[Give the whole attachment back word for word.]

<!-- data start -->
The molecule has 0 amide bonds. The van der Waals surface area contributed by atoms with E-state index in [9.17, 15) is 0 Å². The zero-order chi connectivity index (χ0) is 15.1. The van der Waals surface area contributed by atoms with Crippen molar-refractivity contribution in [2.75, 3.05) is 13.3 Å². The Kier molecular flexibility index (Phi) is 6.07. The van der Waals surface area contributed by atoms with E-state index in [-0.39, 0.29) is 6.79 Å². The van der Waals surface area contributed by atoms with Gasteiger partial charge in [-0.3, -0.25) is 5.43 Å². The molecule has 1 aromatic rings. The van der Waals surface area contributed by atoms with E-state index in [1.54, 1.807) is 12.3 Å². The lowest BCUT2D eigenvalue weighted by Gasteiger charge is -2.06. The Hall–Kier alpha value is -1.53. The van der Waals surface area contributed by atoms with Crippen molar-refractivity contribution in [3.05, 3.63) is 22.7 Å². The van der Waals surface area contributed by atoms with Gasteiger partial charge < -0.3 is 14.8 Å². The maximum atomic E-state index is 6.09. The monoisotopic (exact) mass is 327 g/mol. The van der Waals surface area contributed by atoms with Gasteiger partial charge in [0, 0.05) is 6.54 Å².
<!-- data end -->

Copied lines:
The molecule has 0 amide bonds. The van der Waals surface area contributed by atoms with E-state index in [9.17, 15) is 0 Å². The zero-order chi connectivity index (χ0) is 15.1. The van der Waals surface area contributed by atoms with Crippen molar-refractivity contribution in [2.75, 3.05) is 13.3 Å². The Kier molecular flexibility index (Phi) is 6.07. The van der Waals surface area contributed by atoms with E-state index in [-0.39, 0.29) is 6.79 Å². The van der Waals surface area contributed by atoms with Gasteiger partial charge in [-0.3, -0.25) is 5.43 Å². The molecule has 1 aromatic rings. The van der Waals surface area contributed by atoms with E-state index in [1.54, 1.807) is 12.3 Å². The lowest BCUT2D eigenvalue weighted by Gasteiger charge is -2.06. The Hall–Kier alpha value is -1.53. The van der Waals surface area contributed by atoms with Crippen molar-refractivity contribution in [3.05, 3.63) is 22.7 Å². The van der Waals surface area contributed by atoms with Gasteiger partial charge < -0.3 is 14.8 Å². The maximum atomic E-state index is 6.09. The monoisotopic (exact) mass is 327 g/mol. The van der Waals surface area contributed by atoms with Gasteiger partial charge in [0, 0.05) is 6.54 Å².